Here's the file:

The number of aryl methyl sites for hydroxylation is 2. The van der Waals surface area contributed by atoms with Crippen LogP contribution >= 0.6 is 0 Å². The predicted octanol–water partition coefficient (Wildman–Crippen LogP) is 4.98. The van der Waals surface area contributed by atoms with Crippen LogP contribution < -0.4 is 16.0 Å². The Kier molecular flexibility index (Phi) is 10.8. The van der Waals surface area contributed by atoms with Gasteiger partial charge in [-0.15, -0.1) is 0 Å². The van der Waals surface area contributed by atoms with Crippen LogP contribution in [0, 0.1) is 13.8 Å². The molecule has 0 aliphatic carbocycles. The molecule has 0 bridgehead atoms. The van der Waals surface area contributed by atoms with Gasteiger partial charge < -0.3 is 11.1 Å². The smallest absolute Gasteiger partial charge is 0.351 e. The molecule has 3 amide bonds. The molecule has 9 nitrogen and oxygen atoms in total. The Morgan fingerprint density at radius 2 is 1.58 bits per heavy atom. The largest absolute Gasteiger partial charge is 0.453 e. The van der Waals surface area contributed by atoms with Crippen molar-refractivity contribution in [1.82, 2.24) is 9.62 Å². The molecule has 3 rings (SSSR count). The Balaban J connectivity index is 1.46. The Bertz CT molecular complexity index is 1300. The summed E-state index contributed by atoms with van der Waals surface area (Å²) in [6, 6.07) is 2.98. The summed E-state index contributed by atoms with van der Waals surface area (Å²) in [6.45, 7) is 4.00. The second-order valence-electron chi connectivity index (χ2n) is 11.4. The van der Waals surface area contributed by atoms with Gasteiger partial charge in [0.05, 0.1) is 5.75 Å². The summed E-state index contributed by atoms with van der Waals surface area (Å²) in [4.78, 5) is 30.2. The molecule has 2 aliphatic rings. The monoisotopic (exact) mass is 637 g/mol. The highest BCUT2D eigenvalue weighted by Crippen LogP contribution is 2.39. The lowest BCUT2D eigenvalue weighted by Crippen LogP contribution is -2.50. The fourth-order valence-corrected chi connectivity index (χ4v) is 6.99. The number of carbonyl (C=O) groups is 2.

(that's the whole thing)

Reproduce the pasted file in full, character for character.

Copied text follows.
The number of aryl methyl sites for hydroxylation is 2. The van der Waals surface area contributed by atoms with Crippen LogP contribution >= 0.6 is 0 Å². The predicted octanol–water partition coefficient (Wildman–Crippen LogP) is 4.98. The van der Waals surface area contributed by atoms with Crippen LogP contribution < -0.4 is 16.0 Å². The Kier molecular flexibility index (Phi) is 10.8. The van der Waals surface area contributed by atoms with Gasteiger partial charge in [-0.15, -0.1) is 0 Å². The van der Waals surface area contributed by atoms with Crippen LogP contribution in [0, 0.1) is 13.8 Å². The molecule has 0 aliphatic carbocycles. The molecule has 0 bridgehead atoms. The van der Waals surface area contributed by atoms with Gasteiger partial charge < -0.3 is 11.1 Å². The smallest absolute Gasteiger partial charge is 0.351 e. The molecule has 3 amide bonds. The molecule has 9 nitrogen and oxygen atoms in total. The Morgan fingerprint density at radius 2 is 1.58 bits per heavy atom. The largest absolute Gasteiger partial charge is 0.453 e. The van der Waals surface area contributed by atoms with Crippen molar-refractivity contribution in [1.82, 2.24) is 9.62 Å². The molecule has 3 rings (SSSR count). The Balaban J connectivity index is 1.46. The Bertz CT molecular complexity index is 1300. The summed E-state index contributed by atoms with van der Waals surface area (Å²) in [6, 6.07) is 2.98. The summed E-state index contributed by atoms with van der Waals surface area (Å²) in [6.45, 7) is 4.00. The second-order valence-electron chi connectivity index (χ2n) is 11.4. The van der Waals surface area contributed by atoms with Gasteiger partial charge in [0.05, 0.1) is 5.75 Å². The summed E-state index contributed by atoms with van der Waals surface area (Å²) in [4.78, 5) is 30.2. The molecule has 2 aliphatic rings. The monoisotopic (exact) mass is 637 g/mol. The highest BCUT2D eigenvalue weighted by Crippen LogP contribution is 2.39. The lowest BCUT2D eigenvalue weighted by Crippen LogP contribution is -2.50. The fourth-order valence-corrected chi connectivity index (χ4v) is 6.99. The number of carbonyl (C=O) groups is 2.